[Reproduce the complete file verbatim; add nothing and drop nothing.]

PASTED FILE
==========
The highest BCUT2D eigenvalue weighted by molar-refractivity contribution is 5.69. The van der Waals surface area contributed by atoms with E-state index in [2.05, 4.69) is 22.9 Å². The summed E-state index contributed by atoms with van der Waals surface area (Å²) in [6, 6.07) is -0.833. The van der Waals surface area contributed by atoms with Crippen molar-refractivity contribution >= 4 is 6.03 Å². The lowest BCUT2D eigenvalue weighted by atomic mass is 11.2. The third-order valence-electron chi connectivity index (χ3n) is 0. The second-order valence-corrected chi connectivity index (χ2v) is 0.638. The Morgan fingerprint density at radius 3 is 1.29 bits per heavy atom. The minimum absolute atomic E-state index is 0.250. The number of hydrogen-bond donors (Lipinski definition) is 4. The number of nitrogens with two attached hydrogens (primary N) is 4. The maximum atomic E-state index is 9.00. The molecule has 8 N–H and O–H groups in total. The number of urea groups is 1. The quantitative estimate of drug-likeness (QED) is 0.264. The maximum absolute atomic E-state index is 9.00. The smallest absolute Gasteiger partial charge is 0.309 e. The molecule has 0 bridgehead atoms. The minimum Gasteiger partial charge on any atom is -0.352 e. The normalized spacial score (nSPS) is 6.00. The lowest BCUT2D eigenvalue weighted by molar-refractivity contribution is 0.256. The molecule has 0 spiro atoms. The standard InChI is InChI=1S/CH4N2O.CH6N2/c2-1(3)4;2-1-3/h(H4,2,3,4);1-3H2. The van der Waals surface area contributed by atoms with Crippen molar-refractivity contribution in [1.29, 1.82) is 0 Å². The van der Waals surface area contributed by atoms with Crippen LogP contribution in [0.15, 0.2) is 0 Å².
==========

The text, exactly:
The highest BCUT2D eigenvalue weighted by molar-refractivity contribution is 5.69. The van der Waals surface area contributed by atoms with E-state index in [2.05, 4.69) is 22.9 Å². The summed E-state index contributed by atoms with van der Waals surface area (Å²) in [6, 6.07) is -0.833. The van der Waals surface area contributed by atoms with Crippen molar-refractivity contribution >= 4 is 6.03 Å². The lowest BCUT2D eigenvalue weighted by atomic mass is 11.2. The third-order valence-electron chi connectivity index (χ3n) is 0. The second-order valence-corrected chi connectivity index (χ2v) is 0.638. The Morgan fingerprint density at radius 3 is 1.29 bits per heavy atom. The minimum absolute atomic E-state index is 0.250. The number of hydrogen-bond donors (Lipinski definition) is 4. The number of nitrogens with two attached hydrogens (primary N) is 4. The maximum atomic E-state index is 9.00. The molecule has 8 N–H and O–H groups in total. The number of urea groups is 1. The quantitative estimate of drug-likeness (QED) is 0.264. The maximum absolute atomic E-state index is 9.00. The smallest absolute Gasteiger partial charge is 0.309 e. The molecule has 0 bridgehead atoms. The minimum Gasteiger partial charge on any atom is -0.352 e. The normalized spacial score (nSPS) is 6.00. The lowest BCUT2D eigenvalue weighted by molar-refractivity contribution is 0.256. The molecule has 0 spiro atoms. The standard InChI is InChI=1S/CH4N2O.CH6N2/c2-1(3)4;2-1-3/h(H4,2,3,4);1-3H2. The van der Waals surface area contributed by atoms with Crippen molar-refractivity contribution in [1.29, 1.82) is 0 Å². The van der Waals surface area contributed by atoms with Crippen LogP contribution in [0.15, 0.2) is 0 Å².